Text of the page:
If you have recently been diagnosed with irritable bowel syndrome, information is available to help you manage this disorder so you can learn to control it and live a relatively normal life.

Although there is no known cause, doctors have determined that symptoms associated with irritable bowel syndrome may be related to what are basically crossed signals sent from the brain to the bowels themselves. These crossed signals affect how the intestines move. Other possible causes are related to allergies or intolerance to some foods, especially those containing gluten and dairy products.

Irritable bowel syndrome, a disorder of the intestines, causes abdominal pain, bloating, cramping, diarrhea or constipation. Other symptoms include mucous in the stool or a feeling of incomplete emptying of your bowels.

There is no way to know when you wake from each morning if you will have a good day or a bad day. When you have a bad day it is called a flare and can be quite distressing. Flares can be triggered by the food you eat, increased stress levels, hormones changes or imbalances, and antibiotic treatment.

Irritable bowel syndrome is more common than you might think. Did you ever go out to eat at a fast food joint and within minutes after finishing your meal you had to run to the bathroom? Well, that was probably a mild form of irritable bowel syndrome. Most people have such mild symptoms that there is no need to see a physician.

Diagnosis of irritable bowel syndrome is made by your doctor based on the irritable bowel syndrome information related to her by you. Other tests, like a colonoscopy or a stool analysis may be ordered by your doctor to rule out other conditions of the bowel that may be the cause of your symptoms.

Symptoms of irritable bowel syndrome can be managed by avoiding triggers, exercising on a regular basis and reducing the amount of stress in your life. Some trial and error and keeping a food diary will be needed to figure out what your triggers are and may not be pleasant but once triggers are determined you will know what foods to avoid. Make and keep a list of your trigger foods handy until you get them memorized.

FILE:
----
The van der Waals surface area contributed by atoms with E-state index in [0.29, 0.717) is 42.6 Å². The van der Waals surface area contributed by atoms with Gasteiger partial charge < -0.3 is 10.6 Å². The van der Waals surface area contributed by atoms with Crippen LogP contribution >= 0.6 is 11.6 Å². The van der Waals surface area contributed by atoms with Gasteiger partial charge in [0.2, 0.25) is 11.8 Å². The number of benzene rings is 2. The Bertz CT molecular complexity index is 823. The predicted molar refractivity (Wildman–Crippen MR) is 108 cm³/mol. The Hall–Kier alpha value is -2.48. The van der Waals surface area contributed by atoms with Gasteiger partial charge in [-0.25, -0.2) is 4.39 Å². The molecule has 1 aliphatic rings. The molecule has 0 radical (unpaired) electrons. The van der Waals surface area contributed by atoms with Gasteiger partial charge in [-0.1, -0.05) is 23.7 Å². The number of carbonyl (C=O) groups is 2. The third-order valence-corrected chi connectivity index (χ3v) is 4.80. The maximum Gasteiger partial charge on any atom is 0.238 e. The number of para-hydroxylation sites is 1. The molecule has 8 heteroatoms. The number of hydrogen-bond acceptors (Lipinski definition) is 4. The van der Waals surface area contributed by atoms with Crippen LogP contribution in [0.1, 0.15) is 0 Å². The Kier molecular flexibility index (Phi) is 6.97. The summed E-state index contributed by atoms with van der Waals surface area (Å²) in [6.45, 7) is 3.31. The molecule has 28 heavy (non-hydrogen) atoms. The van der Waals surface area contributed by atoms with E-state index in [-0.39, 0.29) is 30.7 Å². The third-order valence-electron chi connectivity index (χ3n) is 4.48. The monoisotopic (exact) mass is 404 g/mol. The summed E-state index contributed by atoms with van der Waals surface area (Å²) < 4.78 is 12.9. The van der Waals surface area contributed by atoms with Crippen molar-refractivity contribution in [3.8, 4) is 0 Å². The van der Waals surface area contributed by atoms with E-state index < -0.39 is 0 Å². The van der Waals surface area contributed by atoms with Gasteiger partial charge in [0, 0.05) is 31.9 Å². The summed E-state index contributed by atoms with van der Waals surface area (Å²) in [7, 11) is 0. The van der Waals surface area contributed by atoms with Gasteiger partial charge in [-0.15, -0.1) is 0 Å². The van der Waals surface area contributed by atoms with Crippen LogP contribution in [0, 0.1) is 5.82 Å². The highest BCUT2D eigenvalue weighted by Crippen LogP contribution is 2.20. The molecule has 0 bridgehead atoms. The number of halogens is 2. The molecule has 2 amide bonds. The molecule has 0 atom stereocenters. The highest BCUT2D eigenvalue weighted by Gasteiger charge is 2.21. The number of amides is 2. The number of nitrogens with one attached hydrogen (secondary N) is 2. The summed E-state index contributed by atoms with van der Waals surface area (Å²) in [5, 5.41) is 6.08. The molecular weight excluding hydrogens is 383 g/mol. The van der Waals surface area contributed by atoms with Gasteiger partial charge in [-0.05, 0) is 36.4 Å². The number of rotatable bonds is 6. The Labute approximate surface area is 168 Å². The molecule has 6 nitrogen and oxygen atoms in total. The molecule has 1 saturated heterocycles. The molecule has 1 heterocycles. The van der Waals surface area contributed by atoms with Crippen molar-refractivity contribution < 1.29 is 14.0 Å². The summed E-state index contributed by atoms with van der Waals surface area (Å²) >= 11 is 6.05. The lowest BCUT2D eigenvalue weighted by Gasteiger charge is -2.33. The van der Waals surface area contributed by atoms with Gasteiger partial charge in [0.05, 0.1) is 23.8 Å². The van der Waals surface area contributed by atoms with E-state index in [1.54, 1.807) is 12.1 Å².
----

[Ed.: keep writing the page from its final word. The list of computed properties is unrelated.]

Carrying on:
Medication treatment of choice is based on your worst symptom. If you get diarrhea the most then a medication like Imodium may be helpful to you. Milk of magnesia can be used for constipation and the pain management that is best for you will be determined by your doctor.

Antidepressants or anxiolytics may be prescribed by your doctor if it is determined that depression or anxiety are triggers for your irritable bowel syndrome.

If traditional medications are not helpful then you can investigate possible herbal remedies that may offer you some relief. Talk to the owner of your local health food store or make an appointment with a naturopath. They are skilled in alternative medicine and herbal remedies that may make your condition more tolerable and allow you to significantly reduce any disruption to your daily activities.

Hopefully this irritable bowel syndrome information will help you in effectively managing the most unpleasant disorder.

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